Monday, 08 August 2022

Remove this tree and you will see my wife undress

Remove this tree and you will see my wife undress

A MAN has objected to the removal of a tree because he says passers-by would be able to see his wife getting undressed.

Robert Davies, of Mill Lane, Henley, is unhappy with his neighbour’s plan to reinstate the receding riverbank near their homes.

Will Phillips is proposing to have a floating pontoon anchored to the ground by a retaining block set back from the riverbank but the work would involve felling a willow tree.

Mr Davies told a meeting of Henley Town Council’s planning committee that he wasn’t against the idea of improving the riverbank but said the tree protected the privacy of his home.

He said: “This tree is an integral part of the view, an integral part of nature. You can see it from Marsh Lock bridge.

“Take that tree out and I think you destroy the area. You don’t need to if you have got all this space.

“Take the tree away and as people come on to the bridge they can see into our dressing room, bedroom and bathroom.

“My wife looks pretty with her clothes on, less so without. The tree hides it, even in winter as it has so many cross branches. You can also see, if you take the tree out, the whole of our front garden.

“I think we can come up with a plan that leaves the tree, maintains the bucolic nature the view from the bridge and allows the other four neighbours to do what they want to do, which is to get in and out of the water more easily.”

He added: “If the tree is removed people on the bridge would see the pontoon and think that is a place to swim, a place to get in the water and the traffic will come.”

A planning statement by chartered surveyors SBRice, made on behalf of Mr Phillips, says changes have already been made to the plans as a result of objections to a previous application submitted in February 2021.

It says: “It became clear that a hard-edged slipway design, consisting of extensive sheet piling, may have an impact on the relatively small site and surrounding environment. The applicant is now proposing a floating pontoon anchored to the ground by a retaining block set back from the riverbank, meaning that there is no construction needed on or within the riverbank itself.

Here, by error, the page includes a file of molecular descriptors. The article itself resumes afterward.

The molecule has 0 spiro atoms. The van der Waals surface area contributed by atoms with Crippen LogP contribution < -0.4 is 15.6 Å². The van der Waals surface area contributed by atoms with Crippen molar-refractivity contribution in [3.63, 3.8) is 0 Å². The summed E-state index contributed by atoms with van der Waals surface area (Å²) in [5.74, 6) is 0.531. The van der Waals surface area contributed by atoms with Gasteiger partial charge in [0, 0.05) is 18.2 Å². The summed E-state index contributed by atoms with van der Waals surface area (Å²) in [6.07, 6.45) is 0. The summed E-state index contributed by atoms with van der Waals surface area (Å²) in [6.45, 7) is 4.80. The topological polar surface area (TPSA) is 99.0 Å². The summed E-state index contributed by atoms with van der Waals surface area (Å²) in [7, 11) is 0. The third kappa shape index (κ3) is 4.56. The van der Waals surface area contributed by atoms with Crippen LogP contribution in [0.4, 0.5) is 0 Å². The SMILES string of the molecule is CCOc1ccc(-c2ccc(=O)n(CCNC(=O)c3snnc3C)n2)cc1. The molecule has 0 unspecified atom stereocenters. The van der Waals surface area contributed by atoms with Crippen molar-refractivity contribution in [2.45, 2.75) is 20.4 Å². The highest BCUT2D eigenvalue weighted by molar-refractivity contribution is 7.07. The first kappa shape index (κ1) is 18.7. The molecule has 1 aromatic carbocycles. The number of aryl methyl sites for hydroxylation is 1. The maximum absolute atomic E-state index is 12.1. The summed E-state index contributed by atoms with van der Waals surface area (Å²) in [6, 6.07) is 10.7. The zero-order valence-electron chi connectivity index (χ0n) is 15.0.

“The new floating pontoon design will allow for safe and practical launching of small boats, kayaks and canoes to and from the river for recreational purposes.

“Replacement tree planting will compensate for the loss of a poor quality, decaying crack willow tree and a new nesting box will be placed on an adjacent alder.”

But Ronald Droy, who lives in Mill Lane, has also objected.

He said: “The applicant does not reside on this privately maintained off-shoot of the main council-kept Mill Lane.

“This has been a peaceful area and maintained by myself and neighbouring residents for the 37 years I have resided here.

“The freedom from disturbance for all these years has aided in the tranquillity for ourselves and our much-adored wildlife.

“The removal of the tree in question would be disastrous for the immediate residents and wildlife. The roots being exposed to the riverside is in keeping with all willow trees along the banks of the Thames — a perfectly natural formation.

“This tree is not a threat to any human or wildlife. This has been confirmed by a professional arborist.

“Myself and neighbours spent many youthful years enjoying rope swings from the tree and launching our dinghys, boats and canoes here, as did my children and I hope my grandchildren will do so also.

“This proposal is visually intrusive both up and down the river and damages the natural beauty of the riverbank.

“The trees are important in the riverscape and provide for wildlife. The willow is a typical healthy specimen and must stay.

“This is a preposterous idea and clearly meant to increase the value of non-riverside estates.”

The Henley Society said it wouldn’t support the application due to the loss of trees.

The committee agreed to recommended that permission is refused.

Councillor Laurence Plant said: “Just repairing the slipways is simple to do, the tree doesn’t need to be removed.”

South Oxfordshire District Council, the planning authority, is due to make a decision by July 7.

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